Music of Mike Oldfield

I have long enjoyed the music of Mike Oldfield and I am sure I am not alone.

I know very little about music, I just know what I like. My question is that is this music technically good?

I was thinking of starting a Mike Oldfield appreciation thread myself. I’ve been a longtime fan, all the way back since Tubular Bells was released.

As far as being technically good, I don’t really know and I’m not sure it matters. Does it make music any less great is it’s more difficult to play?

I’m like you, I know what I like, and I like Mike Oldfield.

I’ve always liked Tubular Bells, but any of the rock stuff where he’s singing is questionable at best.:frowning:

It depends what you mean by ‘technically’ any good.

As a composer, Oldfield was responsible in his early years for some very interesting, ambitious and original fusions of ideas. He took the standard rock guitarist’s vocabulary and used it to serve a more ‘classical’ sensibility towards extended instrumental composition, with repeated themes and harmonies explored using an ingenious array of voices and styles - including some combinations so innovative they could only be described as ‘Oldfield-esque’. His early work most definitely achieved some new ground, and at its best was able to convey a very rich and impressive range of emotional texture.

Although to many ‘rock’ fans the music seemed to have ‘classical’ leanings, Oldfield used very few tools of classical composition. Though he often repeated themes, he never cared to develop them as a classical composer would, nor was he inclined to explore harmonic development. However, there was no doubting his truly stunning gift for melodic invention, and at times his talent for arrangment and the complex ‘layering’ of voices could be breathtaking - and certainly represented a massive step forward for what was termed ‘progressive’ rock.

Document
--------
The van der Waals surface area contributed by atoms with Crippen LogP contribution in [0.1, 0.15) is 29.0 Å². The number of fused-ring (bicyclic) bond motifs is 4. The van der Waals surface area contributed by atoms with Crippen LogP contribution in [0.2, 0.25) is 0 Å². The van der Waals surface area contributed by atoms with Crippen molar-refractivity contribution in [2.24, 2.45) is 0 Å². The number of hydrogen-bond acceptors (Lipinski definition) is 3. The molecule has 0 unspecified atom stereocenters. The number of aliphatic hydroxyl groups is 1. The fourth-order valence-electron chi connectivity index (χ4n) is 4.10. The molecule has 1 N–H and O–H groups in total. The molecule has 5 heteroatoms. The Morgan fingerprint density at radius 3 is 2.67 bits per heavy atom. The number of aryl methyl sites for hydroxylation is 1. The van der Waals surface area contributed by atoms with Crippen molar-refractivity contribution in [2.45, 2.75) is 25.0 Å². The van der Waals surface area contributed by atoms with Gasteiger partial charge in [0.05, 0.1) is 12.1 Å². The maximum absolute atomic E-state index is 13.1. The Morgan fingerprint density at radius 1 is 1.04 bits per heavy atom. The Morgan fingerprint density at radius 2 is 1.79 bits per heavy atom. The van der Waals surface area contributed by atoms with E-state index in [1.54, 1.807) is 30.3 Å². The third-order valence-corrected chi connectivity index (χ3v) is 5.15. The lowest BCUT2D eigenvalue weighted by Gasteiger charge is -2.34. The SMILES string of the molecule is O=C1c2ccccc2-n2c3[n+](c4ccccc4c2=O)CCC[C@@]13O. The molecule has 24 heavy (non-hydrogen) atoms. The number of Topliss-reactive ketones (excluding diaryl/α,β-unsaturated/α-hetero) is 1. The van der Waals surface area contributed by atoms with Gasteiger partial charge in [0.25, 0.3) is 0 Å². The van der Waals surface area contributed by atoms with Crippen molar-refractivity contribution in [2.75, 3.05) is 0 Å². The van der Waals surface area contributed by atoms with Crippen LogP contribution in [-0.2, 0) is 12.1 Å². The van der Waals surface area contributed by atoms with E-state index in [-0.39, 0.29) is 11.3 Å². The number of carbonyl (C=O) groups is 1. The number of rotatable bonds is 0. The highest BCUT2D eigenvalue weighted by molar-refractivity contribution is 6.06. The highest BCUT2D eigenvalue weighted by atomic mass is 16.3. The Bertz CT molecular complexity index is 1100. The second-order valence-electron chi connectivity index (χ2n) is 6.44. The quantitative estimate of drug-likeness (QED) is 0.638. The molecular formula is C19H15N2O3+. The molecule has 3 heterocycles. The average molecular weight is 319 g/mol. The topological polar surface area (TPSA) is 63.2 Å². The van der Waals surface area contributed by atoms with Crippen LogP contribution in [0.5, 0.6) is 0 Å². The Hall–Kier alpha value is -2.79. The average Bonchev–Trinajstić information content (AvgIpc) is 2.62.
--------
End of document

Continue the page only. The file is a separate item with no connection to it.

If nothing else, he certainly achieved what all composers aim for - to develop his own inimitable style, sound and mode of expression for his ideas and responses to his world.

After his first three rather spectacular albums, including the mightily impressive ‘Ommadawn’, a patchy and rather unsuccessful collaboration with David Bedford on ‘Incantations’ encouraged Oldfield to think about new directions, with less emphasis on extended, dense instrumental textures and more room for simpler arrangements, often stripped down to rock’s basics of lead, bass and percussion, and the inclusion of lyrics. Mike has had his hits and successes, but to my mind this can’t hide the fact that his strongest and most distinctive gifts do lie in the arena where he found fame - extended instrumental composition for a rock-inflected ‘orchestra’ - rather than writing 3 minute songs.

So far I’ve really been talking about Oldfield the composer. As a rock guitarist, he is one seriously impressive contender. Not only is his technical proficiency a match for almost any other rock guitarist you care to mention, but his ability to coax forth highly melodic lines as well as every emotion from raw anger to sublime poetry is worthy of far more recognition than he ever receives. The populist compilations of ‘greatest guitar heroes’ and suchlike never feature Oldfield’s name, but he quite definitely belongs in the pantheon of great rock guitarists.

Wow. I knew I liked him. Now I know why. :slight_smile:

Thanks, ianzin, for the excellent critique.

Do Rick Wakeman next.

Ommadawn and Incantations - great albums. Yeah, his singing puts me off as well… :wink:

Oh good, a Mike thread!

My father-in-law is a composer and retired music teacher. (He’s 86, but has a brain of a 20 year old.) I played him a lot of Mike stuff, and he pointed out a lot of things (such as the layered introduction of instruments on Incantations) that I had never noticed, being a music illiterate. He did think “The Top of the Morning” on TB III was
very nice, as do I.

There is a Mike mailing list for those of you who are interested. I was an active member 8 or 9 years ago, but I dropped out from lack of time.

Favorit albums? Mine is TB II, followed closely by Ommadawn and Amorak.